This study examined the preparedness and capabilities of teacher education students (TESs) in the midst of the COVID-19 pandemic when many schools were teaching online. As such, the university curriculum was adapted to enable TESs to explore suitable pedagogies to not only teach remotely but to engage their students using contemporary technology-based learning materials. The school in this study was in a low socio-economic area with diverse students, many with a language background other than English. As such, this study was positioned at the intersection of what is known as trauma-informed education, professional learning and the resilience of both practicing teachers and TESs. Trauma-informed education recognises and deals with the influence and impact on students of factors such as poverty, racism, violence and in this case a pandemic. The study utilised case study methodology with data collected from online surveys and group interviews on Zoom. The participants were TESs from the University and staff, including supervising teachers, from the school. The data from both the surveys and the group interviews were analysed thematically, guided by the lens of the theoretical framework.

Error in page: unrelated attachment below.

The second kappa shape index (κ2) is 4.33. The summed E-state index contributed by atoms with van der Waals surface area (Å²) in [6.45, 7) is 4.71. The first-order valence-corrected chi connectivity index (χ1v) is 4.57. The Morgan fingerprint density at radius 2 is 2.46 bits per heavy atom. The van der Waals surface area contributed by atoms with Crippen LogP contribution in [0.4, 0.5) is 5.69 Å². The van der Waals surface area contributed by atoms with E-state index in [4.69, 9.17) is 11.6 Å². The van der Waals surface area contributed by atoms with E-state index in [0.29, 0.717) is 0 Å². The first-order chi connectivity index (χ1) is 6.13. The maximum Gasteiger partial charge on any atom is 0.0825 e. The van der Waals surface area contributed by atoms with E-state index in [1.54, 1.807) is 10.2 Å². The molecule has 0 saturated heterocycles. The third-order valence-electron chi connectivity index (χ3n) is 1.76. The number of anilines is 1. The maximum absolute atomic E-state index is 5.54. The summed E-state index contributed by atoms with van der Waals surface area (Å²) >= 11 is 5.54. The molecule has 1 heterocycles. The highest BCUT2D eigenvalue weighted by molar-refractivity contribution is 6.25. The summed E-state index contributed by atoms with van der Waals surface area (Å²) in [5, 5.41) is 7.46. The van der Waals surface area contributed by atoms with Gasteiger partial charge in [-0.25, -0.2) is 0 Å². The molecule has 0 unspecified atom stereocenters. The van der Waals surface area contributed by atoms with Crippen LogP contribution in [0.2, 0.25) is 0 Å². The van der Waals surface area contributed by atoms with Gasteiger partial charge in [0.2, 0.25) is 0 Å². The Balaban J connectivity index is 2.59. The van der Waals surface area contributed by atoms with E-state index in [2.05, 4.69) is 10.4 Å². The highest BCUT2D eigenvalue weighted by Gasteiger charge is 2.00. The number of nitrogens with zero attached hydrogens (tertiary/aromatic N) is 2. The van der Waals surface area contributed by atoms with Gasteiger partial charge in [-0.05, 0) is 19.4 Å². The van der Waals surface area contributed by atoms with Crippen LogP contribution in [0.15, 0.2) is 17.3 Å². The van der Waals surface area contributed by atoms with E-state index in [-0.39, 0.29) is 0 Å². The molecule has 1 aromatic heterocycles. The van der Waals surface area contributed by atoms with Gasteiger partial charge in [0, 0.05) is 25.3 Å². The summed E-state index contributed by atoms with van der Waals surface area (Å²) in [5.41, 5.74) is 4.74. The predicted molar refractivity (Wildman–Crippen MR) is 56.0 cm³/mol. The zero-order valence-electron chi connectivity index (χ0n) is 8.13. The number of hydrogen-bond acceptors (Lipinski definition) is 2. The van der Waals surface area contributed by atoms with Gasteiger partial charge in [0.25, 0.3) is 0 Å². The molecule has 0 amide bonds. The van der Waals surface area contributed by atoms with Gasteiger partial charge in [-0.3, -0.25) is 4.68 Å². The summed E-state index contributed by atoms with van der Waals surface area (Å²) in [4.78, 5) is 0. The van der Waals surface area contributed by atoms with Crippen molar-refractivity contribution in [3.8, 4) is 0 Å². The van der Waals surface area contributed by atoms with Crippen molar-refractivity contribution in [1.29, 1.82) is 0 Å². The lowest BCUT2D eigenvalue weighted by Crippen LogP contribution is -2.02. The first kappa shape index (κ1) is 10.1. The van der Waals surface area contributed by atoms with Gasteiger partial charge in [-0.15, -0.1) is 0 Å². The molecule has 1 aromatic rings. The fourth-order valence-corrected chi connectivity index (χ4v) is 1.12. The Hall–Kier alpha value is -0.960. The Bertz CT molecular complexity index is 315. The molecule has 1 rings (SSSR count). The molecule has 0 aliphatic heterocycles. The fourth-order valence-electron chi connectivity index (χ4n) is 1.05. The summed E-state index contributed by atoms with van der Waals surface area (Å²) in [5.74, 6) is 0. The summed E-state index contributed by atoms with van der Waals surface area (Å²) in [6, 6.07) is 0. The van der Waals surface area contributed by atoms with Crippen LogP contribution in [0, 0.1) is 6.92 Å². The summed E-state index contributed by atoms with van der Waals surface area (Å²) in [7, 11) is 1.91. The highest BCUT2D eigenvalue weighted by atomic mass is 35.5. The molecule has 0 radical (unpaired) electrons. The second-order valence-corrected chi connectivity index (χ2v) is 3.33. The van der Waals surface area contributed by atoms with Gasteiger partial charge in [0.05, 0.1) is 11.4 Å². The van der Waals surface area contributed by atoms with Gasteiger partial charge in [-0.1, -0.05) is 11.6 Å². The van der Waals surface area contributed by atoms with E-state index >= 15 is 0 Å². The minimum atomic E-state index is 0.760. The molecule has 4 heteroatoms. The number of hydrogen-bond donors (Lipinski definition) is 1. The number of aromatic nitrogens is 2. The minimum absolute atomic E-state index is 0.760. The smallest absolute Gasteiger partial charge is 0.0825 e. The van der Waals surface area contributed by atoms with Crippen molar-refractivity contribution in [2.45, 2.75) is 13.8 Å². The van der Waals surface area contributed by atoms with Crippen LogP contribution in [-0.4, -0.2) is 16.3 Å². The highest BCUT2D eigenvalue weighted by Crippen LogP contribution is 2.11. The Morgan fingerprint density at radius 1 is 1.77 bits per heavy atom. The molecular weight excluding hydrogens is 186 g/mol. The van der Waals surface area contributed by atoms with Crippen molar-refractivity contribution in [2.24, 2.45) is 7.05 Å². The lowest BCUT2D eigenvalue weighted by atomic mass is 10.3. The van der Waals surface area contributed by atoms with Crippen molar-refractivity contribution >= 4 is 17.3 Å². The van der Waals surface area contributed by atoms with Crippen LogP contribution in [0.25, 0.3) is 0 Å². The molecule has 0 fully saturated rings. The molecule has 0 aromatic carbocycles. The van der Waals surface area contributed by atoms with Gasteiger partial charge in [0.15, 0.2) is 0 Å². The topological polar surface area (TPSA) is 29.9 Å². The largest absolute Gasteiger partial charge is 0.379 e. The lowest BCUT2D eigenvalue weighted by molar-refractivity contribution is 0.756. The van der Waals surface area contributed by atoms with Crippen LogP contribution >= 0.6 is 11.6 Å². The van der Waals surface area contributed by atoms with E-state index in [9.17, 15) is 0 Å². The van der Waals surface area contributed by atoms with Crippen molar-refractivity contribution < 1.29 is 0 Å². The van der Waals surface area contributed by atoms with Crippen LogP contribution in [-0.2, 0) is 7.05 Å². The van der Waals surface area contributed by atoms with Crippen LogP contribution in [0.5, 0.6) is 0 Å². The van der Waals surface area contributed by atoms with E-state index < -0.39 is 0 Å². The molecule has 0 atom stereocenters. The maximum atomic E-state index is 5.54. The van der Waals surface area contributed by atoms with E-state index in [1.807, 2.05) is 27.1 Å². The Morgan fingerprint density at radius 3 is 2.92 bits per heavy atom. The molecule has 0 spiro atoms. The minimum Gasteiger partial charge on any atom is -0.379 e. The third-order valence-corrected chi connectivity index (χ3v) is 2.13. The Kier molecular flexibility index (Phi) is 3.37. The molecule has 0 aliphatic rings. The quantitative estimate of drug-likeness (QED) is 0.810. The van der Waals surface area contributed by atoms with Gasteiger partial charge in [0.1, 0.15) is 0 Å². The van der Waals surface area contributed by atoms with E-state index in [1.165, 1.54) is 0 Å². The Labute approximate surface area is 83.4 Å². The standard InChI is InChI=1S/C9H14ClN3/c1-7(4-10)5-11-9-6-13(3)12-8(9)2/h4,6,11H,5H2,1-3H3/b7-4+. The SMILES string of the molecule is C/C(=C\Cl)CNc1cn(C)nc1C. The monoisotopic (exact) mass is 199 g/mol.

Resilience in coping with the unusual classroom context was enhanced by the smaller number of students in class; the greater range of life experiences of the more mature TESs; and the skills and experience of the school’s teachers to support and mentor the TESs. The guidance provided by the University in conjunction with the experience of the school’s teachers enhanced the TESs ability to manage trauma affected students. The greatest source of trauma was when students who were learning remotely returned to school as they struggled to catch up on work missed and the mental health issues that resulted. TESs stated that as a result of the combination of the adapted University course work and the learning during professional experience their preparedness was significantly enhanced.